I haven’t had as much time as I’d like to play Dragon Quest recently, but I took the time to play some at lunchtime today, and it reminded me of some things I’d like to talk about.
What I’m going to talk about today relates to the series as a whole, but with the release of newest installment Dragon Quest XI looming at the time of writing, it’s particularly pertinent to mention these things, given some of the issues that have been brought up by recent reviews.
So let us ponder a core aspect of not just Dragon Quest, but of the type of RPG that Dragon Quest went on to inspire. Let us contemplate grinding!
The very term “grinding” was, I feel, coined to sound negative; it carries with it associations of going “back to the grindstone” and of performing repetitive tasks in exchange for some form of benefit. That is, of course, exactly what it means… but it doesn’t have to be a negative experience.
In Dragon Quest, you’ll sometimes find yourself needing to grind in some form or another in order to progress. You might need to gain a level or two in order to stand up to the monsters in the next area your quest will take you to. You might need to earn some money in order to afford equipment upgrades for your party members. In later installments, you might need to “farm” specific foes in order to acquire components you need for crafting.
When we break it down, mechanically speaking, most games involve repetitive tasks of one form or another; it’s just that it seems to be a lot more noticeable in RPGs, and thus people sometimes come to resent its seeming necessity at times, particularly in more “traditional” games of the genre such as Dragon Quest’s numerous installments.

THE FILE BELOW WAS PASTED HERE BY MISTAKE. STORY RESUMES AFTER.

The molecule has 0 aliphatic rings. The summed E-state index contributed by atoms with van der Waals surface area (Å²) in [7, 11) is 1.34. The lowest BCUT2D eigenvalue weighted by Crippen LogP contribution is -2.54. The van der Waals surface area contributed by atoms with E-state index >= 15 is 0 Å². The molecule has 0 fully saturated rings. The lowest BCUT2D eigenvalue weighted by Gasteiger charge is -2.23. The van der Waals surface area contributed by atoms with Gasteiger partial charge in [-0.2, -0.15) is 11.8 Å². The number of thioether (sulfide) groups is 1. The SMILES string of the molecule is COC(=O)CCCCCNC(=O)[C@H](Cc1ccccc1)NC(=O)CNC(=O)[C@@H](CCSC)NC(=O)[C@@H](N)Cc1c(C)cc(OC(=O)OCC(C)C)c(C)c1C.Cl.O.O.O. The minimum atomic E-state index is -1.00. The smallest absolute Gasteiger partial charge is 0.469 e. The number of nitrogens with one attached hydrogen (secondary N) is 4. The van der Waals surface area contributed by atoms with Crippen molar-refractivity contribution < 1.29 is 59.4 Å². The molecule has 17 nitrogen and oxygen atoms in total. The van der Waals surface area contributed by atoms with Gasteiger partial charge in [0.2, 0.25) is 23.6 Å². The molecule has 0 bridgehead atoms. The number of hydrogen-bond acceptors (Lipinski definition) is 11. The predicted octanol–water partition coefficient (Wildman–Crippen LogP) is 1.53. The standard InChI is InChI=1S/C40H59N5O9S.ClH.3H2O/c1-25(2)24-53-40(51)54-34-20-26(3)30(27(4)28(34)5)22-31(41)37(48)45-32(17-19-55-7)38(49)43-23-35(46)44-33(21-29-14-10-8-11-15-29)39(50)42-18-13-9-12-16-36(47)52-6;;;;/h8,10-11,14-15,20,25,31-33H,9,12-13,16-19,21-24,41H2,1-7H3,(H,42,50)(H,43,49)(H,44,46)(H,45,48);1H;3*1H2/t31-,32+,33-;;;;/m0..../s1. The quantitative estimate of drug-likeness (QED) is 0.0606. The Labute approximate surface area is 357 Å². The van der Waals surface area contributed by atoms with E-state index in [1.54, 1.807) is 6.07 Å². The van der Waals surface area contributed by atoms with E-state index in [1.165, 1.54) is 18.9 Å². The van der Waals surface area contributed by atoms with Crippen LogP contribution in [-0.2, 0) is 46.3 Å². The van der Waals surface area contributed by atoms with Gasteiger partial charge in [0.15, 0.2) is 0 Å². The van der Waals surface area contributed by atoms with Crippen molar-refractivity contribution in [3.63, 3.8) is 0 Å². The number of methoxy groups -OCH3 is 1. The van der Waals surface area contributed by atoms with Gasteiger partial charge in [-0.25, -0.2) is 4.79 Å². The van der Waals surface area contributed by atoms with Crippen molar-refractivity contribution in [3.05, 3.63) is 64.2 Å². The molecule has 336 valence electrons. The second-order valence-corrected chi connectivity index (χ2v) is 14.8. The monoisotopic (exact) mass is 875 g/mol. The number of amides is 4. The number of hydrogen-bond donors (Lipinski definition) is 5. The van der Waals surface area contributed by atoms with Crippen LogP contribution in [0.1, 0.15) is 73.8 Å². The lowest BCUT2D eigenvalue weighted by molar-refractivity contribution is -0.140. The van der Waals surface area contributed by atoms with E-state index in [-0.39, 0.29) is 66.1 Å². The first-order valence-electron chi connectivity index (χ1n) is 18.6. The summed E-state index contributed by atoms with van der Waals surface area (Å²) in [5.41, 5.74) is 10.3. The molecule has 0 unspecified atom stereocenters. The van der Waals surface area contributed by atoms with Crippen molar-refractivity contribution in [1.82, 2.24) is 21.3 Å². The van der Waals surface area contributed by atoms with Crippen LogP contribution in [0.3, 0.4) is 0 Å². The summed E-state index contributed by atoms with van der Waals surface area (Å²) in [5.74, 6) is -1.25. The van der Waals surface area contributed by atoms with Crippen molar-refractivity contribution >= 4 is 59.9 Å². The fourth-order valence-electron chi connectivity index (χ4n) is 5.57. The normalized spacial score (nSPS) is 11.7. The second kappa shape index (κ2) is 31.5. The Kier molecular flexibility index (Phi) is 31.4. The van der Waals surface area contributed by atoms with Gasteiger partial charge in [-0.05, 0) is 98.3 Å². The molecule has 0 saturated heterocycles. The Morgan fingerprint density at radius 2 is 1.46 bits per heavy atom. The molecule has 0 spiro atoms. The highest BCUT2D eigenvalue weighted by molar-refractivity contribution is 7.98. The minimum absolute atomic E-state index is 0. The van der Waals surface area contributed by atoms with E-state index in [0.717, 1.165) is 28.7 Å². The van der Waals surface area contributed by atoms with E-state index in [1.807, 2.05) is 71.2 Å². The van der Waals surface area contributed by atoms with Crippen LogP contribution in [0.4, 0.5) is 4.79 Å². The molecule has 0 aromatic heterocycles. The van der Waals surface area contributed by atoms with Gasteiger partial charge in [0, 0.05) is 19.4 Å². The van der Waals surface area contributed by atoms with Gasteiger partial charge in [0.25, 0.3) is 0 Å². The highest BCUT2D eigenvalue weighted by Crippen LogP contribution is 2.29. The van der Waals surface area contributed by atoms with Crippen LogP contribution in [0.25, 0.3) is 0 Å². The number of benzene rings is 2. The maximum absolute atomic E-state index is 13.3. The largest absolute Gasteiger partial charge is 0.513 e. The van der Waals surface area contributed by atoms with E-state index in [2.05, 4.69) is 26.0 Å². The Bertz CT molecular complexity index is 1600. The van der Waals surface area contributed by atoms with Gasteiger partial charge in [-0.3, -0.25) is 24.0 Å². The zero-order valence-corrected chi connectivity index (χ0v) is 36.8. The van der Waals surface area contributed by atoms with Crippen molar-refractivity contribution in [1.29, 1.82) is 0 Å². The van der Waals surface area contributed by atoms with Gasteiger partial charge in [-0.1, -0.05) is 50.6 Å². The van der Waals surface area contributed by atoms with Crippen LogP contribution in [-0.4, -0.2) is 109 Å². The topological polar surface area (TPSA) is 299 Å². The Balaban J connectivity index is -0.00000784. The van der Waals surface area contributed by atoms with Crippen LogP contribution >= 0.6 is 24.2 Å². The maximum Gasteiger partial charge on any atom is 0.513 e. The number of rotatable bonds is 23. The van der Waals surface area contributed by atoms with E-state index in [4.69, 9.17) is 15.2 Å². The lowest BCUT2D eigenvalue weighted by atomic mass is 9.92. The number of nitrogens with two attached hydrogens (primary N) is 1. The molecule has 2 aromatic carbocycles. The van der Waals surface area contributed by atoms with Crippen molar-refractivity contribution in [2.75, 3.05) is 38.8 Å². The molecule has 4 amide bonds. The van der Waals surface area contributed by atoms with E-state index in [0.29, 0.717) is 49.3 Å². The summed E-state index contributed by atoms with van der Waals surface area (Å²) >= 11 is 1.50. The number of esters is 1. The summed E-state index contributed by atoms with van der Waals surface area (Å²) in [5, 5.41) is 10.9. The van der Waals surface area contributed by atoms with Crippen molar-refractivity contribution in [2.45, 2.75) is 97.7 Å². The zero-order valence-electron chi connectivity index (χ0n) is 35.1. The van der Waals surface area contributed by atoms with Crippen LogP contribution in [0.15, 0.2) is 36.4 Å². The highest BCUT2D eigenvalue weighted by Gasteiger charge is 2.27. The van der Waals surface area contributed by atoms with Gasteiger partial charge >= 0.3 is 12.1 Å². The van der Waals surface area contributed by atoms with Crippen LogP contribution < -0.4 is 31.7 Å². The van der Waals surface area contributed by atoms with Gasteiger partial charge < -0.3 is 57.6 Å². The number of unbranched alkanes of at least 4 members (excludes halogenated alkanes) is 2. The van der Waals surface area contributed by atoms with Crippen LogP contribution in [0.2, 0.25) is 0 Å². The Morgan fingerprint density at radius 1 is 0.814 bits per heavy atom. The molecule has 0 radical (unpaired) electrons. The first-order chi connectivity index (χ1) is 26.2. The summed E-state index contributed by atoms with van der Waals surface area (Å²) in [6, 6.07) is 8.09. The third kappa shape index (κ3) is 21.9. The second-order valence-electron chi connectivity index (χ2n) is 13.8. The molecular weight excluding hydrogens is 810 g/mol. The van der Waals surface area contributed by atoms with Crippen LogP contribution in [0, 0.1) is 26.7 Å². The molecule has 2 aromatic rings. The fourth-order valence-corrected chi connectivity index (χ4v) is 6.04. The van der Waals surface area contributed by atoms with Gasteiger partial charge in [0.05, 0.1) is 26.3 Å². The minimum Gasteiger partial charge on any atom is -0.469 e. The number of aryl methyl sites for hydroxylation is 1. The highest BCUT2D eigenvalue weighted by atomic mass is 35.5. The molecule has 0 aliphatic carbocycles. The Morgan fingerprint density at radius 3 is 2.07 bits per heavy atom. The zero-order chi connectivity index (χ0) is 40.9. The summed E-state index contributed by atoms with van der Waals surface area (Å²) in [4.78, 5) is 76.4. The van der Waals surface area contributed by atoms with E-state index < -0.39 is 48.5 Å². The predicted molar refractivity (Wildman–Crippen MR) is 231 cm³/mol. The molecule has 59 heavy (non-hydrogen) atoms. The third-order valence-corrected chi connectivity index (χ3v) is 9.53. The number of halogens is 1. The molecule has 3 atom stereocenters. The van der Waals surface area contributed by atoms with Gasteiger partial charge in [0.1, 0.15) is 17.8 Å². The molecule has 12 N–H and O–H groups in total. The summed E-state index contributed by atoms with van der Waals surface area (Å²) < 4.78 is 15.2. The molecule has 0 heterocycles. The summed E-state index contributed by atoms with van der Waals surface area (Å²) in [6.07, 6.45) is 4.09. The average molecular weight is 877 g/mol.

I found both towards the conclusion of Chapters of the Chosen and at the point I’ve reached in Hand of the Heavenly Bride, grinding is essential. In the former case, the final boss was just too strong for my party to be able to overcome comfortably on my first attempt, so I went away, took an hour or two to increase their levels, came back and comfortably beat him without too much difficulty. This wasn’t a case of grinding to the level cap or anything ridiculous; I set level 40 as an arbitrary limit for myself to go and try again, since my party was in the mid-30s at the time, and it so happened that things worked out nicely in that regard.
In the case of Hand of the Heavenly Bride, meanwhile, grinding is beneficial because there tends to be a fair amount of level disparity between the members of your party at any given time. While your protagonist is, as you might expect, with you for the whole game, other party members come and go. Your children, for example, do not enter the picture until the final third of the game when they are old enough to be able to do things for themselves, and your wife spends a significant portion of that latter third absent from the party, meaning she will almost certainly be a number of levels behind the rest of you by the time you track her down.
Even aside from the core cast members, level disparity enters the picture, however. Pretty much right from the start of the game, you’re given the opportunity to recruit monsters into your party — effectively allowing you to build a full four-combatant party before any other main cast members have entered the narrative — and these typically join you at a low level, requiring you to grind somewhat in order to get them “fighting fit”.
Thankfully, levelling up an underleveled character isn’t a case of gimping yourself. As in Chapters of the Chosen, Hand of the Heavenly Bride allows you an eight-person party, with four active members at any given time. Everyone in that complete “squad” gains experience when you win a battle, not just the active members, so battling in areas that are appropriate for your strongest, highest level characters will see those underleveled members catching up fairly quickly.